US Judge blocks Trump decision to end young immigrant program

07:05  10 january  2018
07:05  10 january  2018 Source:   ap.org

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SAN FRANCISCO — A federal judge on Tuesday night temporarily blocked the Trump administration’s decision to end a program protecting young immigrants from deportation.

SAN FRANCISCO, California — A federal judge on Tuesday night temporarily blocked the Trump administration’s decision to end a program protecting young immigrants from deportation.

Immigrants and supporters demonstrate during a rally in support of the Deferred Action for Childhood Arrivals (DACA) in front of the White House on September 5, 2017 in Washington DC © Provided by AFP Immigrants and supporters demonstrate during a rally in support of the Deferred Action for Childhood Arrivals (DACA) in front of the White House on September 5, 2017 in Washington DC

SAN FRANCISCO (AP) — A federal judge on Tuesday night temporarily blocked the Trump administration's decision to end a program protecting young immigrants from deportation.

U.S. District Judge William Alsup granted a request by California and other plaintiffs to prevent President Donald Trump from ending the Deferred Action for Childhood Arrivals program while their lawsuits play out in court.

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San Francisco, Jan 10 A federal judge has temporarily blocked the Trump administration's decision to end a programme protecting young immigrants from deportation. US District Judge William Alsup granted a request by California and other plaintiffs to prevent President Donald Trump from ending

SAN FRANCISCO (AP) — A federal judge on Tuesday night temporarily blocked the Trump administration's decision to end a program protecting young immigrants from deportation.

Alsup said lawyers in favor of DACA clearly demonstrated that the young immigrants "were likely to suffer serious, irreparable harm" without court action. The judge also said the lawyers have a strong chance of succeeding at trial.

DACA has protected about 800,000 people who were brought to the U.S. illegally as children or came with families who overstayed visas. The program includes hundreds of thousands of college-age students.

U.S. Attorney General Jeff Sessions announced in September that the program would be phased out, saying former President Barack Obama had exceeded his authority when he implemented it in 2012.

The move sparked a flurry of lawsuits nationwide.

Alsup considered five separate lawsuits filed in Northern California, including one by the state and another by the governing board of the University of California school system.

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SAN FRANCISCO — A federal judge on Tuesday night temporarily blocked the Trump administration's decision to end a program protecting young immigrants from deportation.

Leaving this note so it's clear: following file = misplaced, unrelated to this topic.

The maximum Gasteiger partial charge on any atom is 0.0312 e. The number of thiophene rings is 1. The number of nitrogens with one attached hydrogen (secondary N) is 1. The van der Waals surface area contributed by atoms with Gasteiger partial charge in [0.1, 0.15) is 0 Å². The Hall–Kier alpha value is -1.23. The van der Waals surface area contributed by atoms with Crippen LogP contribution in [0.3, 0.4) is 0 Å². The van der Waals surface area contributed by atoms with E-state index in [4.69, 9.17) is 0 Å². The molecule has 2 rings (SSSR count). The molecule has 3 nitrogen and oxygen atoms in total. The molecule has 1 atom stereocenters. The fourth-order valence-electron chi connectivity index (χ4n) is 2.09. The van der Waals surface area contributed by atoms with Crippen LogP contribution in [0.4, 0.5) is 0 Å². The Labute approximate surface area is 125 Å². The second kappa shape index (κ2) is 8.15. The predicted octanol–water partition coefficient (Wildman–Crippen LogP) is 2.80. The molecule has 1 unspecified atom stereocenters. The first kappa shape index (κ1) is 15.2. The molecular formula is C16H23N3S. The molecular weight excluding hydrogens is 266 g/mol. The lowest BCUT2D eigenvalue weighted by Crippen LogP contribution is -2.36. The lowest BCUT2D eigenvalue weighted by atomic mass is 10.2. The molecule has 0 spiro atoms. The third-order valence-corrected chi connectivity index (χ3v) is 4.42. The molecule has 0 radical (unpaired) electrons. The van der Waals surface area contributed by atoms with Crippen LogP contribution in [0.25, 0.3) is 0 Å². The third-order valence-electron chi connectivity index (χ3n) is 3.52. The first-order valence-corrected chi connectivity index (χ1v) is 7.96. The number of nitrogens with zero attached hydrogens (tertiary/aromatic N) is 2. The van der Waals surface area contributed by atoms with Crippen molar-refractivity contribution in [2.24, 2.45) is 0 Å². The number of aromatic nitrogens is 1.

SAN FRANCISCO/January 10, 2018(AP) (STL.News)— A federal judge on Tuesday night temporarily blocked the Trump administration’s decision to end a program protecting young immigrants from deportation.

During a court hearing on Dec. 20, the judge grilled an attorney for the Department of Justice over the government's justification for ending DACA, saying many people had come to rely on it and faced a "real" and "palpable" hardship from its loss.

Alsup also questioned whether the administration had conducted a thorough review before ending the program.

Brad Rosenberg, a Justice Department attorney, said the administration considered the effects of ending DACA and decided to phase it out over time instead of cutting it immediately.

DACA recipients will be allowed to stay in the U.S. for the remainder of their two-year authorizations. Any recipient whose status was due to expire within six months also got a month to apply for another two-year term.

The Justice Department said in court documents that DACA was facing the possibility of an abrupt end by court order, but Alsup was critical of that argument.

People took out loans, enrolled in school and even made decisions about whether to get married and start families on the basis of DACA and now face "horrific" consequences from the loss of the program, said Jeffrey Davidson, an attorney for the University of California governing board.

"The government considered none of this at all when they decided to rescind DACA," he said at the hearing.

DACA recipients are commonly referred to as "dreamers," based on never-passed proposals in Congress called the DREAM Act that would have provided similar protections for young immigrants.

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Dalton reported from Los Angeles.

Trump administration appeals 'Dreamer' immigrant ruling to top court .
The U.S. Justice Department on Thursday said it had asked the Supreme Court to overturn a lower court ruling last week that blocked President Donald Trump's move to end a program that protects hundreds of thousands of immigrants brought to the United States illegally as children.     The Republican president in September rescinded the Deferred Action for Childhood Arrivals (DACA), a program put in place in2012 by his Democratic predecessor Barack Obama, effective in March. A variety of Democratic state attorneys general, organizations and individuals challenged Trump's action in multiple federal courts.

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